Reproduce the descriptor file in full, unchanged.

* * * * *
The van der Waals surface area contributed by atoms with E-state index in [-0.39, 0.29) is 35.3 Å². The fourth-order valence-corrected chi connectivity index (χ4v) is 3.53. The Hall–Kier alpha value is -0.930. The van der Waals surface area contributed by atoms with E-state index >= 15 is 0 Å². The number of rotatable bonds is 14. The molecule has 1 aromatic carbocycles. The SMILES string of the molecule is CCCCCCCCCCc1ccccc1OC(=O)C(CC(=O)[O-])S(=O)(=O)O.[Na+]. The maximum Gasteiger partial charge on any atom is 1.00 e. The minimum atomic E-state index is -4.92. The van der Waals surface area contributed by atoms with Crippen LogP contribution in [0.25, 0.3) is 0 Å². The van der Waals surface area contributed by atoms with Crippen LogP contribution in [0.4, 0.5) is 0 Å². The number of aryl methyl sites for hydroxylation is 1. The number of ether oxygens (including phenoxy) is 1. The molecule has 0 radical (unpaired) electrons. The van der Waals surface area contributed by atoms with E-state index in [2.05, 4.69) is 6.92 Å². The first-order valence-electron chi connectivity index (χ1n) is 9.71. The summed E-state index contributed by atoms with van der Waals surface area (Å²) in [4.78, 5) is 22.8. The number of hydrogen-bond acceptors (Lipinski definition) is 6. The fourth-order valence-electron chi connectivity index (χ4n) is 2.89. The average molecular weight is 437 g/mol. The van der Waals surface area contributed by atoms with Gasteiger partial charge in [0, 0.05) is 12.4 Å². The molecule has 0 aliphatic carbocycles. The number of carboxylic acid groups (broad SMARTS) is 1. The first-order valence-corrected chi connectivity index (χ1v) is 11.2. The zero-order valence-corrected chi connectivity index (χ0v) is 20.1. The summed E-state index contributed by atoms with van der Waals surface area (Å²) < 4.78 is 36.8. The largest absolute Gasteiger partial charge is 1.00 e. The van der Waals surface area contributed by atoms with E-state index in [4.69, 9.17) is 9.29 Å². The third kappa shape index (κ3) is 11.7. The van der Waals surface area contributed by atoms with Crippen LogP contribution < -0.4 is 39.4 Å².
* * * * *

The van der Waals surface area contributed by atoms with E-state index in [-0.39, 0.29) is 35.3 Å². The fourth-order valence-corrected chi connectivity index (χ4v) is 3.53. The Hall–Kier alpha value is -0.930. The van der Waals surface area contributed by atoms with E-state index >= 15 is 0 Å². The number of rotatable bonds is 14. The molecule has 1 aromatic carbocycles. The SMILES string of the molecule is CCCCCCCCCCc1ccccc1OC(=O)C(CC(=O)[O-])S(=O)(=O)O.[Na+]. The maximum Gasteiger partial charge on any atom is 1.00 e. The minimum atomic E-state index is -4.92. The van der Waals surface area contributed by atoms with Crippen LogP contribution in [0.25, 0.3) is 0 Å². The van der Waals surface area contributed by atoms with Crippen LogP contribution in [0.4, 0.5) is 0 Å². The number of aryl methyl sites for hydroxylation is 1. The number of ether oxygens (including phenoxy) is 1. The molecule has 0 radical (unpaired) electrons. The van der Waals surface area contributed by atoms with E-state index in [2.05, 4.69) is 6.92 Å². The first-order valence-electron chi connectivity index (χ1n) is 9.71. The summed E-state index contributed by atoms with van der Waals surface area (Å²) in [4.78, 5) is 22.8. The number of hydrogen-bond acceptors (Lipinski definition) is 6. The fourth-order valence-electron chi connectivity index (χ4n) is 2.89. The average molecular weight is 437 g/mol. The van der Waals surface area contributed by atoms with Gasteiger partial charge in [0, 0.05) is 12.4 Å². The molecule has 0 aliphatic carbocycles. The number of carboxylic acid groups (broad SMARTS) is 1. The first-order valence-corrected chi connectivity index (χ1v) is 11.2. The zero-order valence-corrected chi connectivity index (χ0v) is 20.1. The summed E-state index contributed by atoms with van der Waals surface area (Å²) < 4.78 is 36.8. The largest absolute Gasteiger partial charge is 1.00 e. The van der Waals surface area contributed by atoms with E-state index in [4.69, 9.17) is 9.29 Å². The third kappa shape index (κ3) is 11.7. The van der Waals surface area contributed by atoms with Crippen LogP contribution < -0.4 is 39.4 Å².